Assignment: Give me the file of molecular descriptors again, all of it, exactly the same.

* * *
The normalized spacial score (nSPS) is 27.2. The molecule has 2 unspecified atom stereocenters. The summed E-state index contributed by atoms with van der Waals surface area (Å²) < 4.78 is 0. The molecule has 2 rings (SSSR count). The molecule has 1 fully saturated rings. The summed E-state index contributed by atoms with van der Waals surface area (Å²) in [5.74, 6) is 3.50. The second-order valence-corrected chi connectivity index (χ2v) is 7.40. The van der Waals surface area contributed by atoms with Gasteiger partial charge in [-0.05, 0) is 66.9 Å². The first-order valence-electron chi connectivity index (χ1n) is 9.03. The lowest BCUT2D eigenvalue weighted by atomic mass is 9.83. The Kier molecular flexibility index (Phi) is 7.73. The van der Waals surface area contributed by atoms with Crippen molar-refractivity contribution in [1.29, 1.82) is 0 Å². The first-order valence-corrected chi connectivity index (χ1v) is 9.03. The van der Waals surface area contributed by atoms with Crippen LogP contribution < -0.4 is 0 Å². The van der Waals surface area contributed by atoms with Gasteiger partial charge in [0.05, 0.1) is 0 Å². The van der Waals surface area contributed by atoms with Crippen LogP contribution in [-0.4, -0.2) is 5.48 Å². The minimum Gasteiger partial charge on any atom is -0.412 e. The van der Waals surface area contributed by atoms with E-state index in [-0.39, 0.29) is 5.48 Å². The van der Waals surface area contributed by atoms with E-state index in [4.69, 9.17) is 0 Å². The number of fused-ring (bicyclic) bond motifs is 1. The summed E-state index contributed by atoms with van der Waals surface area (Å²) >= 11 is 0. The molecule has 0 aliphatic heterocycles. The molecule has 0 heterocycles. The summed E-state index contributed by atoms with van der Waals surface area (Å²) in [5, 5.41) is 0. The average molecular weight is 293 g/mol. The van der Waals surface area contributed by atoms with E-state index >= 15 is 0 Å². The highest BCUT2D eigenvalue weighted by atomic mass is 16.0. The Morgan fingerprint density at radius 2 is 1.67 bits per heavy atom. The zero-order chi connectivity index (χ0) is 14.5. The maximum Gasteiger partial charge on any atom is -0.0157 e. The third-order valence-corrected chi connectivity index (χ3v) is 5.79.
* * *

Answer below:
The normalized spacial score (nSPS) is 27.2. The molecule has 2 unspecified atom stereocenters. The summed E-state index contributed by atoms with van der Waals surface area (Å²) < 4.78 is 0. The molecule has 2 rings (SSSR count). The molecule has 1 fully saturated rings. The summed E-state index contributed by atoms with van der Waals surface area (Å²) in [5.74, 6) is 3.50. The second-order valence-corrected chi connectivity index (χ2v) is 7.40. The van der Waals surface area contributed by atoms with Gasteiger partial charge in [-0.05, 0) is 66.9 Å². The first-order valence-electron chi connectivity index (χ1n) is 9.03. The lowest BCUT2D eigenvalue weighted by atomic mass is 9.83. The Kier molecular flexibility index (Phi) is 7.73. The van der Waals surface area contributed by atoms with Crippen molar-refractivity contribution in [1.29, 1.82) is 0 Å². The first-order valence-corrected chi connectivity index (χ1v) is 9.03. The van der Waals surface area contributed by atoms with Crippen LogP contribution < -0.4 is 0 Å². The van der Waals surface area contributed by atoms with Gasteiger partial charge in [0.05, 0.1) is 0 Å². The van der Waals surface area contributed by atoms with Crippen LogP contribution in [-0.4, -0.2) is 5.48 Å². The minimum Gasteiger partial charge on any atom is -0.412 e. The van der Waals surface area contributed by atoms with E-state index in [-0.39, 0.29) is 5.48 Å². The van der Waals surface area contributed by atoms with E-state index in [4.69, 9.17) is 0 Å². The number of fused-ring (bicyclic) bond motifs is 1. The summed E-state index contributed by atoms with van der Waals surface area (Å²) >= 11 is 0. The molecule has 0 aliphatic heterocycles. The molecule has 0 heterocycles. The summed E-state index contributed by atoms with van der Waals surface area (Å²) in [5, 5.41) is 0. The average molecular weight is 293 g/mol. The van der Waals surface area contributed by atoms with E-state index >= 15 is 0 Å². The highest BCUT2D eigenvalue weighted by atomic mass is 16.0. The Morgan fingerprint density at radius 2 is 1.67 bits per heavy atom. The zero-order chi connectivity index (χ0) is 14.5. The maximum Gasteiger partial charge on any atom is -0.0157 e. The third-order valence-corrected chi connectivity index (χ3v) is 5.79.